Rockford Area Historical Society News and Update

President, Rockford Area Historical Society

Last week’s “Nugget of Rockford History” question solicited many correct answers and also brought out a lot of information. So far, 18 people have contacted me,  and all of them knew that Clayton Cahill was the well-known Rockford constable who had a bear caged on his property on Jericho Street. But the bear is just a part of the Cahill saga. Let me relate what people have told me!

Mr. Cahill had two bears plus other animals. Several responders remembered a donkey, and many recalled monkeys. In addition there were foxes, wolves, a horse, a bobcat and at least one pet raccoon. Terri Gogo Byrne mentioned that the donkey could be heard often and that the animal had a name: “Teal.” Bud Graverson, who managed the Corner Bar for 20 years and the hotel for 15 said that the monkeys got loose and could be seen “swinging through parts of town.” Others also spoke of the monkeys getting out.

Many told me that Mr. Cahill had animals in his house, including the raccoon. Ken Ploeg, who knows much about Mr. Cahill’s menagerie, said that when Constable Cahill went on night patrol, he would sometimes take the raccoon with him. Chief Lyle Ford, who worked during the day, did not appreciate the mess left by the raccoon in the police car (Rockford only had one police vehicle then).

Many people mentioned that the Cahill property was often referred to as the “Rockford Zoo,” and that families would sometimes drive by to view the animals. I know that I drove my kids by the place more than once. Apparently at one time there were two cages on the property with one larger than the other. A few mentioned a white fence around the front cage.

Bernie Young called from Florida to tell me about the bear. From his house on Fremont Street his family could see the bear in his cage and guests sometimes wondered what they were seeing when stopping by for cocktails. It was fun stopping at the Youngs’ residence for an opportunity to view the “bear in the zoo.”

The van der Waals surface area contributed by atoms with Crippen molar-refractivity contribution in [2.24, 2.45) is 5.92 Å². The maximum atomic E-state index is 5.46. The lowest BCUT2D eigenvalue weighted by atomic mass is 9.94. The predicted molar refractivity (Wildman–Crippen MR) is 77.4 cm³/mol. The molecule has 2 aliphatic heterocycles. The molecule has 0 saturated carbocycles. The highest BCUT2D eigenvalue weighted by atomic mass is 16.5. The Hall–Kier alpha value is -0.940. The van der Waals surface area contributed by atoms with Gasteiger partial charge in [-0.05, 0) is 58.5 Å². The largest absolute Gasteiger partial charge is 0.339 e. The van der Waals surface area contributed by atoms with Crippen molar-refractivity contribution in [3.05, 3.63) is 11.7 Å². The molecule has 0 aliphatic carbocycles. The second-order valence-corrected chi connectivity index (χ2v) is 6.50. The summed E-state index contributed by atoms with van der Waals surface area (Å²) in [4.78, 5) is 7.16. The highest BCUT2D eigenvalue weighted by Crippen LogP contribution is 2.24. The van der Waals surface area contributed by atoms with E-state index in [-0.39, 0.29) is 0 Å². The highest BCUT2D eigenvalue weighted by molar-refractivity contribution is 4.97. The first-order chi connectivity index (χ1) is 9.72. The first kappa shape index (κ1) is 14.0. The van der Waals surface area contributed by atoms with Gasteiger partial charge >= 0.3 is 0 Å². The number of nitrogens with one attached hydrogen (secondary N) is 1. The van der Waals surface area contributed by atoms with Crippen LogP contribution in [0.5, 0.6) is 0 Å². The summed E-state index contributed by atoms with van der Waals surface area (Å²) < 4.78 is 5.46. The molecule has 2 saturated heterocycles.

Whatever happened to the two bears? Next week I will recount the details as given to me by Jim Eadie, Ken Ploeg and Bernie Young. The bears are a part of Rockford history, and their story is both interesting and presents some “food for thought.”

My thanks to Carole Baker, Carole Christensen, Sally Judson, Jim Blanchard, Jim Eadie, Tom Lindquist, Dave Hutchings, Yvonne Osborn, Marilyn Drumm, Gene Berry, Bob Boyer, Ken Ploeg,  Beryl Bradley, Bud Graverson, Teri Gogo Byrne, Bernie Young, Nancy Simonis and Henry Glass for contacting me.

Finally, when you attend the Start of Summer Celebration this weekend, check out our table near the present museum. We have some interesting things there for readers to consider, as we continue to work on the positive museum move. Call me with any questions at (616) 866-0530.

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The Squire has been Rockford’s free weekly newspaper since 1871. Our loyal readership includes over fifteen thousand homes in the Rockford area, including the affluent Lakes area of Lake Bella Vista, Bostwick Lake and Silver Lake; Belmont, Blythefield, as well as Algoma, Courtland, Cannon and Plainfield Townships. The Squire is distributed through the U.S. Post Office every Thursday. We also deliver to in-town businesses and homes with paper carriers and news stands in our grocery stores and over thirty local shops.